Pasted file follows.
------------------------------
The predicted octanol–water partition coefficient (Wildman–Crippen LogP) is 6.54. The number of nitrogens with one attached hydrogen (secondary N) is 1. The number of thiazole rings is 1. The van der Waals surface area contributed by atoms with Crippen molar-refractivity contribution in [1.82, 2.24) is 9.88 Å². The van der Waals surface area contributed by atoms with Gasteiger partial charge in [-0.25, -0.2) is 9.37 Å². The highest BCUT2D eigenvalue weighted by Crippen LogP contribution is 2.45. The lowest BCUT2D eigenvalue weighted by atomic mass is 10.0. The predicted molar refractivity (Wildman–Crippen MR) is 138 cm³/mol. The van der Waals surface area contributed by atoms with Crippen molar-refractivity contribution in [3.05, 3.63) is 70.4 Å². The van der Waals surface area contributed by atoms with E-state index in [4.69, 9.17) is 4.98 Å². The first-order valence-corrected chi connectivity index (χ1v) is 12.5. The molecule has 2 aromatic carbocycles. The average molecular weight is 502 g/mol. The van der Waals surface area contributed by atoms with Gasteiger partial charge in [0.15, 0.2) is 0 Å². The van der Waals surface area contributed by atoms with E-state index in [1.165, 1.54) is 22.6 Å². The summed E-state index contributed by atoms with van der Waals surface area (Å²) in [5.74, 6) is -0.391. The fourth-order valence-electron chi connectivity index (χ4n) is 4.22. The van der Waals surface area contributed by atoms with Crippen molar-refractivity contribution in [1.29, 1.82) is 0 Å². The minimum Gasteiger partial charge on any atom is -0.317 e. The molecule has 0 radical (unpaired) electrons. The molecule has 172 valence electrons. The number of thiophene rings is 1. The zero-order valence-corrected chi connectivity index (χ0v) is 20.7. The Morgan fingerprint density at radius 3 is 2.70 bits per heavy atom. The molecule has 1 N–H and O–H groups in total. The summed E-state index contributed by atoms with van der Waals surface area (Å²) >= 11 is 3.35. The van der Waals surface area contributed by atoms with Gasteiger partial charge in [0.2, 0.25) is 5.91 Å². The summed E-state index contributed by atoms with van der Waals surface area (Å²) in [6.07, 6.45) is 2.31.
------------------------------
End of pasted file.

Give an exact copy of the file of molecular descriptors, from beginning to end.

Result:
The predicted octanol–water partition coefficient (Wildman–Crippen LogP) is 6.54. The number of nitrogens with one attached hydrogen (secondary N) is 1. The number of thiazole rings is 1. The van der Waals surface area contributed by atoms with Crippen molar-refractivity contribution in [1.82, 2.24) is 9.88 Å². The van der Waals surface area contributed by atoms with Gasteiger partial charge in [-0.25, -0.2) is 9.37 Å². The highest BCUT2D eigenvalue weighted by Crippen LogP contribution is 2.45. The lowest BCUT2D eigenvalue weighted by atomic mass is 10.0. The predicted molar refractivity (Wildman–Crippen MR) is 138 cm³/mol. The van der Waals surface area contributed by atoms with Crippen molar-refractivity contribution in [3.05, 3.63) is 70.4 Å². The van der Waals surface area contributed by atoms with E-state index in [4.69, 9.17) is 4.98 Å². The first-order valence-corrected chi connectivity index (χ1v) is 12.5. The molecule has 2 aromatic carbocycles. The average molecular weight is 502 g/mol. The van der Waals surface area contributed by atoms with Gasteiger partial charge in [0.15, 0.2) is 0 Å². The van der Waals surface area contributed by atoms with E-state index in [1.165, 1.54) is 22.6 Å². The summed E-state index contributed by atoms with van der Waals surface area (Å²) in [5.74, 6) is -0.391. The fourth-order valence-electron chi connectivity index (χ4n) is 4.22. The van der Waals surface area contributed by atoms with Crippen molar-refractivity contribution in [1.29, 1.82) is 0 Å². The minimum Gasteiger partial charge on any atom is -0.317 e. The molecule has 0 radical (unpaired) electrons. The molecule has 172 valence electrons. The number of thiophene rings is 1. The zero-order valence-corrected chi connectivity index (χ0v) is 20.7. The Morgan fingerprint density at radius 3 is 2.70 bits per heavy atom. The molecule has 1 N–H and O–H groups in total. The summed E-state index contributed by atoms with van der Waals surface area (Å²) >= 11 is 3.35. The van der Waals surface area contributed by atoms with Gasteiger partial charge in [0.2, 0.25) is 5.91 Å². The summed E-state index contributed by atoms with van der Waals surface area (Å²) in [6.07, 6.45) is 2.31.